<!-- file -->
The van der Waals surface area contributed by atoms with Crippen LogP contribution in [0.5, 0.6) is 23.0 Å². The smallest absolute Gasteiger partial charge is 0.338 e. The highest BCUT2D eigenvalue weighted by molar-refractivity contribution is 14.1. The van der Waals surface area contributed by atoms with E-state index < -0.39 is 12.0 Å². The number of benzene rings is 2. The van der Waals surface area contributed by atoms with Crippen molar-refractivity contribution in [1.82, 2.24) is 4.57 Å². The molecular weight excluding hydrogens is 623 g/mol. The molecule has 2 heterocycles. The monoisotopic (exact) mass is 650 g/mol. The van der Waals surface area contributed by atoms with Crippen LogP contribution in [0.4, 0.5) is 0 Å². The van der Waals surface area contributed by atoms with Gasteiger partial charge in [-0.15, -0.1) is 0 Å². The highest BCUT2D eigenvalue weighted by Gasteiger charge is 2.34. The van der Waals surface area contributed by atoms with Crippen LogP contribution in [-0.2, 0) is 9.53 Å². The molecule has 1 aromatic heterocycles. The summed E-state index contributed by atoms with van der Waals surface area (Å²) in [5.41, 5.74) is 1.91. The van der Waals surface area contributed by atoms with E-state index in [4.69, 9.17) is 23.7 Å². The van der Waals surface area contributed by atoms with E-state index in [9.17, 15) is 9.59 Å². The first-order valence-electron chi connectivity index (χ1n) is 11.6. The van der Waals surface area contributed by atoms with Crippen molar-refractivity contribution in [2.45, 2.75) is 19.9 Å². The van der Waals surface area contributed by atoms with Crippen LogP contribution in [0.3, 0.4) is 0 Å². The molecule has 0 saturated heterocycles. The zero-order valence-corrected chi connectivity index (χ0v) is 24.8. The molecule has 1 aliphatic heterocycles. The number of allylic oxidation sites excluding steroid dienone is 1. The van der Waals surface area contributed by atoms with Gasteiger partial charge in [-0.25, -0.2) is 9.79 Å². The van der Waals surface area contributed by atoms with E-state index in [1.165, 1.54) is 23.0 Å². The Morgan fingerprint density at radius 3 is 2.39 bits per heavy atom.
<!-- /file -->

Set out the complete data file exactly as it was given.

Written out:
The van der Waals surface area contributed by atoms with Crippen LogP contribution in [0.5, 0.6) is 23.0 Å². The smallest absolute Gasteiger partial charge is 0.338 e. The highest BCUT2D eigenvalue weighted by molar-refractivity contribution is 14.1. The van der Waals surface area contributed by atoms with E-state index < -0.39 is 12.0 Å². The number of benzene rings is 2. The van der Waals surface area contributed by atoms with Crippen molar-refractivity contribution in [1.82, 2.24) is 4.57 Å². The molecular weight excluding hydrogens is 623 g/mol. The molecule has 2 heterocycles. The monoisotopic (exact) mass is 650 g/mol. The van der Waals surface area contributed by atoms with Crippen LogP contribution in [0.4, 0.5) is 0 Å². The van der Waals surface area contributed by atoms with Gasteiger partial charge in [-0.15, -0.1) is 0 Å². The highest BCUT2D eigenvalue weighted by Gasteiger charge is 2.34. The van der Waals surface area contributed by atoms with Crippen LogP contribution in [-0.2, 0) is 9.53 Å². The molecule has 1 aromatic heterocycles. The summed E-state index contributed by atoms with van der Waals surface area (Å²) in [5.41, 5.74) is 1.91. The van der Waals surface area contributed by atoms with E-state index in [4.69, 9.17) is 23.7 Å². The van der Waals surface area contributed by atoms with E-state index in [9.17, 15) is 9.59 Å². The first-order valence-electron chi connectivity index (χ1n) is 11.6. The van der Waals surface area contributed by atoms with Crippen molar-refractivity contribution in [2.45, 2.75) is 19.9 Å². The van der Waals surface area contributed by atoms with Crippen LogP contribution in [0.3, 0.4) is 0 Å². The molecule has 0 saturated heterocycles. The zero-order valence-corrected chi connectivity index (χ0v) is 24.8. The molecule has 1 aliphatic heterocycles. The number of allylic oxidation sites excluding steroid dienone is 1. The van der Waals surface area contributed by atoms with Gasteiger partial charge in [-0.25, -0.2) is 9.79 Å². The van der Waals surface area contributed by atoms with E-state index in [1.165, 1.54) is 23.0 Å². The Morgan fingerprint density at radius 3 is 2.39 bits per heavy atom.